By Ben Greer (Avon; 1978/80)
The title and publication date aside, this novel has nothing to with the John Carpenter directed HALLOWEN, nor the Curtis Richards novelization of same. Both in any event are preferable to this tedious attempt at horrific suspense, set, as the title portends, on Halloween.
The protagonist is Blake Pasque, who returns to the Southern port town where he grew up after years of residing elsewhere. Blake, we learn, was quite eager to get away from his insanely dysfunctional family, but has returned to save his mentally unstable mother Jess, traumatized by the suspicious death of her husband, from being institutionalized by her asshole brother Cross.
There’s a psychopath loose in the area, who when he’s not mutilating small animals stalks Blake and Jess. As the story advances we learn that the psycho, a Plato-quoting freak named Raphael, was previously interred in a nuthouse together with Jess. We also learn that Raphael has been hired by Cross to kill Jess–just as Cross did to her husband and evidently intends to do to Blake.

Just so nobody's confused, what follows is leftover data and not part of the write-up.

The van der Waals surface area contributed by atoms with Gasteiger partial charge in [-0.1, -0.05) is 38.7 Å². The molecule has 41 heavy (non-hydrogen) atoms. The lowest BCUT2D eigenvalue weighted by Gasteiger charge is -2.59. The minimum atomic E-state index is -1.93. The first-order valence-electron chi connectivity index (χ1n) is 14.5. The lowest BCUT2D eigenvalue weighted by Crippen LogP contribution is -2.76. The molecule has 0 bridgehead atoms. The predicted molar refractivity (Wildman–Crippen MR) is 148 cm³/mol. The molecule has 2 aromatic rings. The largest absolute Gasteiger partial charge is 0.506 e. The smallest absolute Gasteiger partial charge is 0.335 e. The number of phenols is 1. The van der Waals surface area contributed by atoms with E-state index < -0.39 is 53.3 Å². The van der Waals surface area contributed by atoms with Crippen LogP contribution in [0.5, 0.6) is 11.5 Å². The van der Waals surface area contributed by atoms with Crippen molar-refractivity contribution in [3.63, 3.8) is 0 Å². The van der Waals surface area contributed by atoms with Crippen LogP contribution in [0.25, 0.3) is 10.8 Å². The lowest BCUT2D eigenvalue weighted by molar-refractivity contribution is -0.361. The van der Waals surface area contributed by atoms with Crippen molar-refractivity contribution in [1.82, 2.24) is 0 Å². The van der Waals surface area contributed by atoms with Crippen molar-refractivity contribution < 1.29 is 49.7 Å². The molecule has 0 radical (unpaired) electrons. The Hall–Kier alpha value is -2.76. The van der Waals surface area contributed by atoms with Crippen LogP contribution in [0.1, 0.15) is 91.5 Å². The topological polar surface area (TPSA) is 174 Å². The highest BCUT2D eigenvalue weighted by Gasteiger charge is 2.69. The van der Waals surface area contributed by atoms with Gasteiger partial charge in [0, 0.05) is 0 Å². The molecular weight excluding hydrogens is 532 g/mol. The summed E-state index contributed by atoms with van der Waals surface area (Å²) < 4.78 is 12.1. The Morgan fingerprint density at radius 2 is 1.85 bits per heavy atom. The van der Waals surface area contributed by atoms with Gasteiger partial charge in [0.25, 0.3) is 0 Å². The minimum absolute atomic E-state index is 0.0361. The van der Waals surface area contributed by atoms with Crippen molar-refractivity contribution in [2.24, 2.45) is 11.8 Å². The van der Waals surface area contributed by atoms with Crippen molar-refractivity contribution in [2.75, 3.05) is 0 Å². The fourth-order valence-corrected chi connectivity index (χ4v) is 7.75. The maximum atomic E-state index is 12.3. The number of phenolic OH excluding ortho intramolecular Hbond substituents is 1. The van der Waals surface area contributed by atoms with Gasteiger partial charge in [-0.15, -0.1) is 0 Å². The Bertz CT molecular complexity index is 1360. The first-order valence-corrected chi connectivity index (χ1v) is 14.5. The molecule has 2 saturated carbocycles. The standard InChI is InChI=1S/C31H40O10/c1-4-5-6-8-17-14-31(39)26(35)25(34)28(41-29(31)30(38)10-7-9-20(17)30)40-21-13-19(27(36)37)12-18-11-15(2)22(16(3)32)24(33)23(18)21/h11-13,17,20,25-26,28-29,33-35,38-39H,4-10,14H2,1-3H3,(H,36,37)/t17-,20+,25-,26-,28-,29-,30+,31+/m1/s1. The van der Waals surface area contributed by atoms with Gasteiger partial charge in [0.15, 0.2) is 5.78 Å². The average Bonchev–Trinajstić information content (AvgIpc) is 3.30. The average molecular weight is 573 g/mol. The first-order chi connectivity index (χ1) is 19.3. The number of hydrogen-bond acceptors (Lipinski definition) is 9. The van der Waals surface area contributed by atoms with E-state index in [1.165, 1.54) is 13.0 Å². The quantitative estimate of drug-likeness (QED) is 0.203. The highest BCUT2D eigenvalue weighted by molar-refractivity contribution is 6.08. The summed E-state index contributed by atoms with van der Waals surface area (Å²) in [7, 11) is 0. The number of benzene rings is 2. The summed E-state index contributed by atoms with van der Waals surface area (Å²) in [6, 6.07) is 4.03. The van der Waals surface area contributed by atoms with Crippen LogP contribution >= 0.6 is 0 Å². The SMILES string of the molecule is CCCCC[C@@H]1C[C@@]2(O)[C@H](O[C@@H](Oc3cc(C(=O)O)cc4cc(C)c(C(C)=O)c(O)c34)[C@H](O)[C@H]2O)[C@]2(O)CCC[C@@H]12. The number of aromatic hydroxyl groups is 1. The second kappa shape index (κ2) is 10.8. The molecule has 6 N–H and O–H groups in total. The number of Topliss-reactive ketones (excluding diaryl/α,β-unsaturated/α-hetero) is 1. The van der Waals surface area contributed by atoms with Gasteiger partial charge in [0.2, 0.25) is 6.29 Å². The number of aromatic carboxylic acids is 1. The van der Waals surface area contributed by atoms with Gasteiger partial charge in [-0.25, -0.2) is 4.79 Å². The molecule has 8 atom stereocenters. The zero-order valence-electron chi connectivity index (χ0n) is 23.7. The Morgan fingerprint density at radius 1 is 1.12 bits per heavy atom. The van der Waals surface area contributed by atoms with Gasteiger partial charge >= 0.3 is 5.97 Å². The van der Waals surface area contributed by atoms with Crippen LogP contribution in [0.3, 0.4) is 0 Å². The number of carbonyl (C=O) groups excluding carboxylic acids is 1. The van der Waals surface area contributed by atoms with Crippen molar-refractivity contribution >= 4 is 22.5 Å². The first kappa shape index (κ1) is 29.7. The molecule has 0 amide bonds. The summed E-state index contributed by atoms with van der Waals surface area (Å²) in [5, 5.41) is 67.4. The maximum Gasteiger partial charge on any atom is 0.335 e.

As a thriller this HALLOWEEN fails, being excessively talky with only a few short bursts of action to hold one’s attention. As related in long, clunky paragraphs, that action is largely unexciting and, in the italicized sections depicting Raphael’s mindset as he stalks the protagonists, downright clumsy. The template for this sort of thing had yet to be fully established in 1978, which may explain Ben Greer’s flat and unsuspenseful use of the psycho POV conceit.
The frustrating thing about this novel is that it contains some authentically good things. Greer has a gift for characterization, which is particularly evident in the impossibly vile Cross, as perfect an example of pure, unfiltered evil as any I’ve encountered. Yet even here there’s a problem, with Greer doing his a job a bit too well: all the characters are uniformly selfish and manipulative, to the point that I found it difficult to care about their fates, much less continue reading.